It is hot, sticky and humid when Indonesian architect Adi Purnomo drives me around Jakarta to visit some of the houses he has built during the past few years. The diversity of the architectural language is one of Jakarta’s basic characteristics. We crisscross this city of 20 million inhabitants seemingly randomly; we pass kampungs, enter large, commercial, neo-Victorian villa enclaves and drive past classic corporate business districts and seemingly endless shopping malls. Chaos and traffic jams are omnipresent. In Jakarta’s urban fabric, everything is possible.
From an architectural point of view, the city’s main concern is its tropical climate. This has led to a situation where life is internalized, the heat made bearable by air conditioning. This results in ridiculously high temperature differences between inside and outside. As someone told me, H&M’s best-selling item of clothing – in this city where the daily temperature ranges from 25C to 38C – is a thick fur winter coat.
Winner of the 2008 Indonesian Architecture Awards, Adi Purnomo’s office, mamostudio, has been designing villas, ranging in scale and budget, for a decade now. The buildings are united by Purnomo’s desire to counteract the questionable architectural and urban development of Jakarta by exploring the limits of climatic constraints and taking into account dust, humidity, vegetation and mosquitoes.
The Puri Indah house is his most recently completed project. The client is a photographer and painter who needed a place to work and space to exhibit his private portfolio and art collection. Natural light plays an important role in the design, as does the concept of rationality. ‘I wanted to question rationality,’ says Purnomo, ‘To see if it hampers or promotes the creative process.’ The result is a dwelling with a rational structure that nevertheless leaves space for creativity. The house is set up as a series of slanting walls on a rigid grid, on the premise of catching and redistributing sunlight at certain hours of the day.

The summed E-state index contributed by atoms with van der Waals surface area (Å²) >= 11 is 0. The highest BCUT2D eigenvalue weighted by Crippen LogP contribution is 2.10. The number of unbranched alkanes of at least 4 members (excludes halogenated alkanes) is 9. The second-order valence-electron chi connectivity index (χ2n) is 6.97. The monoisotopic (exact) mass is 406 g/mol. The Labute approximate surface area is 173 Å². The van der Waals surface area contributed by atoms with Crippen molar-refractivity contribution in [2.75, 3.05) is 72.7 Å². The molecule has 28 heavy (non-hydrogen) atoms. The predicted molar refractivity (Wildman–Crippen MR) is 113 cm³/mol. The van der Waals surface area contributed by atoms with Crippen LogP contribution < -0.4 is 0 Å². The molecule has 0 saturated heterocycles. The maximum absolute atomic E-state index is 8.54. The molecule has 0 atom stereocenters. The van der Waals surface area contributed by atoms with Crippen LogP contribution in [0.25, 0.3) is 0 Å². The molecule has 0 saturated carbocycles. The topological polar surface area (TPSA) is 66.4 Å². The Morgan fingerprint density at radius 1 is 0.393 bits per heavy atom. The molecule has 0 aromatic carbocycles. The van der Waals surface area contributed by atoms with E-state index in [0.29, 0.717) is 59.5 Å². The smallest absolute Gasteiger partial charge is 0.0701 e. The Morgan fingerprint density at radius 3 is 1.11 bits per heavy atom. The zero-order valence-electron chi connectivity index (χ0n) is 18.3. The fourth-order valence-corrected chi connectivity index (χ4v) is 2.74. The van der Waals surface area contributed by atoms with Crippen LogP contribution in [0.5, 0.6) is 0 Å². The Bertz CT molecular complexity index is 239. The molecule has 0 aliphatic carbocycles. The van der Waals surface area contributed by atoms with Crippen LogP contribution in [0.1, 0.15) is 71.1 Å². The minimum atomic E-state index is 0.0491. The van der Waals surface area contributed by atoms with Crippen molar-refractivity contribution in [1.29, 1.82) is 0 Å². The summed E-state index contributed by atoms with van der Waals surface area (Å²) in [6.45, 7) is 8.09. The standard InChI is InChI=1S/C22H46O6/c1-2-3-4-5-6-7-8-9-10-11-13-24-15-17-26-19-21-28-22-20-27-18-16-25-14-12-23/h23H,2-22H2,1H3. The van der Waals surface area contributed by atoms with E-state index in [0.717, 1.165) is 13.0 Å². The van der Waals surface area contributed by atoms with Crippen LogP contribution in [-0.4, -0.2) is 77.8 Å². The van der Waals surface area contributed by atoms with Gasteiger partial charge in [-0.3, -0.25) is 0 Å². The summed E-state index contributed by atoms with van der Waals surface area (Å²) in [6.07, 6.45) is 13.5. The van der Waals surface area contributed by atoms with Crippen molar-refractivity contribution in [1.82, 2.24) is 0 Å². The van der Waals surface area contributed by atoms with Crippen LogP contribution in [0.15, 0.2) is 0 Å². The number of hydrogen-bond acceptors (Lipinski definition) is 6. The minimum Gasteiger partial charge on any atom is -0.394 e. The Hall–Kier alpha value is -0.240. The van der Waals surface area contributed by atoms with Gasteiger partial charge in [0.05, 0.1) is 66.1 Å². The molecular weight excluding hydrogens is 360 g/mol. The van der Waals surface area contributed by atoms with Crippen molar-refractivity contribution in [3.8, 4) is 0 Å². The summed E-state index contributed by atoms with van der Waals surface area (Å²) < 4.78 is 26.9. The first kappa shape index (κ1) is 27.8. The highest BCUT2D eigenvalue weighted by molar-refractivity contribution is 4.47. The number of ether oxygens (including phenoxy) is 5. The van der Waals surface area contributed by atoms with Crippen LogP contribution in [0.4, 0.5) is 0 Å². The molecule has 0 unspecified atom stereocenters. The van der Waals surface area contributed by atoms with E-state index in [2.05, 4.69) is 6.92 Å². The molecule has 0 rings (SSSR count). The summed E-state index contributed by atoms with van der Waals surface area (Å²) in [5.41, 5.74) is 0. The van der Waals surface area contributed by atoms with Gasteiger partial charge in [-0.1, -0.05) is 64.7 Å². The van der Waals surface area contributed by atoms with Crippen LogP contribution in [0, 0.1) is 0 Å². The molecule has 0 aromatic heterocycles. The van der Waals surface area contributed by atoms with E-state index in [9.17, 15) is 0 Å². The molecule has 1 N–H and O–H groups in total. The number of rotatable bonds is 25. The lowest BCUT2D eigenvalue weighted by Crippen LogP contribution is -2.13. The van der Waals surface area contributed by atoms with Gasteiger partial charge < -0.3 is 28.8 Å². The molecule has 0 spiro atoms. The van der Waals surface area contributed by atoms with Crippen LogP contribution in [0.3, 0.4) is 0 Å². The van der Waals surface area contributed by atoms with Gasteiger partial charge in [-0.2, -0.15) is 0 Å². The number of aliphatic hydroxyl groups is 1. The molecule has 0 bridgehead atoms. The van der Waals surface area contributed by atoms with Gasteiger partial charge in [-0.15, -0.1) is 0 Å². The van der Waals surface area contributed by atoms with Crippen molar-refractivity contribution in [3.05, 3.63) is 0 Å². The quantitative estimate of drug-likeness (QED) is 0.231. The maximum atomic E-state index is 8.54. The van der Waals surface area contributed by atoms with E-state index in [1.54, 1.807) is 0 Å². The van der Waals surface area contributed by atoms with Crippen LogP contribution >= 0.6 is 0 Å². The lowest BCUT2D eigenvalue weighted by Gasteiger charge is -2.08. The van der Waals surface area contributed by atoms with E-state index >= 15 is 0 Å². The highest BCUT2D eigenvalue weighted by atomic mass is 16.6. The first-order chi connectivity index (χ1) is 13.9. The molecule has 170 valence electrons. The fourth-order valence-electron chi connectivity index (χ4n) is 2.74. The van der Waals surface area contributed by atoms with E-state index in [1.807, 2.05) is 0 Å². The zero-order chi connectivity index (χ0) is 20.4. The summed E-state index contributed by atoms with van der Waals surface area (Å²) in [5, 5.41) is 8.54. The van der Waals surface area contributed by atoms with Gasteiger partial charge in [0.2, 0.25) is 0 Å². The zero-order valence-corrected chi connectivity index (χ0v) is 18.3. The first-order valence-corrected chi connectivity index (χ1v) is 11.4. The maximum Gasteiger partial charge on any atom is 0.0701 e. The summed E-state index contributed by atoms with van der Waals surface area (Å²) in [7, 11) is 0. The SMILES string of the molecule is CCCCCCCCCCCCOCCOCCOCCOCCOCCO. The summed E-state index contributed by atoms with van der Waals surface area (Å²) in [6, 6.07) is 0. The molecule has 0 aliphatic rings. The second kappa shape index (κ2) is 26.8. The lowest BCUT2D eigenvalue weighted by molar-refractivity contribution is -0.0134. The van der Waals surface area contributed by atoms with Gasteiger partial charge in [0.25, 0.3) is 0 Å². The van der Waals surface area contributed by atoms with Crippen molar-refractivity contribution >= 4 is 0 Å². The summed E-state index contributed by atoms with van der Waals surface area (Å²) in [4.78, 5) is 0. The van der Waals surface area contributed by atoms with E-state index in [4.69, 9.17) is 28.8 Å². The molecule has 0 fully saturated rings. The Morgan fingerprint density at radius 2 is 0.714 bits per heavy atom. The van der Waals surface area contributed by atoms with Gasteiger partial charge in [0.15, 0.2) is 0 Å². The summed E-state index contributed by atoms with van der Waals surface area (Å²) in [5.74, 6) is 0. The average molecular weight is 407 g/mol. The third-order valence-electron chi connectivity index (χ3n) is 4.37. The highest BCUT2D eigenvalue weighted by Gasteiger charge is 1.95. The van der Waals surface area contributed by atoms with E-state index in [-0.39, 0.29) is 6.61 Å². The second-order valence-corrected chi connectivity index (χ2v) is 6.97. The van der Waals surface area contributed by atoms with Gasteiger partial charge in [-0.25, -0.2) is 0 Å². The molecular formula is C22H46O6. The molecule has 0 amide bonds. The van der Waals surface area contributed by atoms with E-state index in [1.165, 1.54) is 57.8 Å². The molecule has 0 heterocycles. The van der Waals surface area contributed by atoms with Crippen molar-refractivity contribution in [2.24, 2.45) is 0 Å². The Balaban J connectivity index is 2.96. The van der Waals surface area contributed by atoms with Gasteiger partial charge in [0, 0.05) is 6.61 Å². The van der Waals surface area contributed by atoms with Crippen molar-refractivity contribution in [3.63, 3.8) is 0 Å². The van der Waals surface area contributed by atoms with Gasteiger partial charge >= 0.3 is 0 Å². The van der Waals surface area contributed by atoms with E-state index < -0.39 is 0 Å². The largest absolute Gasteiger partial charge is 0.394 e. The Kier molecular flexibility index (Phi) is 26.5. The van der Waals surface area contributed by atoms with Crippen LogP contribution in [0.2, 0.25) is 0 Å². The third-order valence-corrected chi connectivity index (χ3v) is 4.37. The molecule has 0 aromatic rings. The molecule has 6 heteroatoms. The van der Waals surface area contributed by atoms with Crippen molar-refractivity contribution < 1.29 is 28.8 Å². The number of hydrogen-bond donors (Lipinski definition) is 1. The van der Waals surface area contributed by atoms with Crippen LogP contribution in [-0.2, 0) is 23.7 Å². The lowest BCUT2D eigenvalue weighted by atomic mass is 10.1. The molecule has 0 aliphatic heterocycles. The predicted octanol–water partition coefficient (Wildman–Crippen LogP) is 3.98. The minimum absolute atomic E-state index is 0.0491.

‘I started exploring possibilities by looking at the sun’s movement,’ says Purnomo. ‘It seems unnecessary, because we take sunlight for granted.’ But while talking, he steps over to a little ground level pond and points out how sunlight is reflected from the water onto the slanting walls that face it. ‘I consider it necessary to look at what we see around us every day and to be able to discover new things from that.’
Purnomo shows me a detailed record of the sun’s movements, categorized by hour, angle, declination and day length, over this exact spot. He translated this information into a diagram. From there he undertook three design studies, based on building mass, plan and programme. The three studies were then combined and developed into twelve models. ‘We made the final choice by opting for the model that had the strongest light effect,’ says Purnomo.
In addition to dealing with sunlight, Purnomo had another objective for the Puri Indah house: he wanted to use as little energy for climate control as possible. One of Purnomo’s trademarks is an abundance of tropical vegetation inside and outside his houses. From the five houses that he has built over the last decade which we visit today, I understand that these aren’t used as elements of decoration, but that they are an intrinsic part of his architectural language, just as certain types of wood, concrete or glass are for some architects. His architecture grows and blossoms in a tamed wilderness, blending the interior with the exterior. ‘New York has 25 per cent green space, Tokyo 29 per cent and Jakarta only 14 per cent,’ Purnomo said earlier that day from behind his steering wheel, driving around the capital.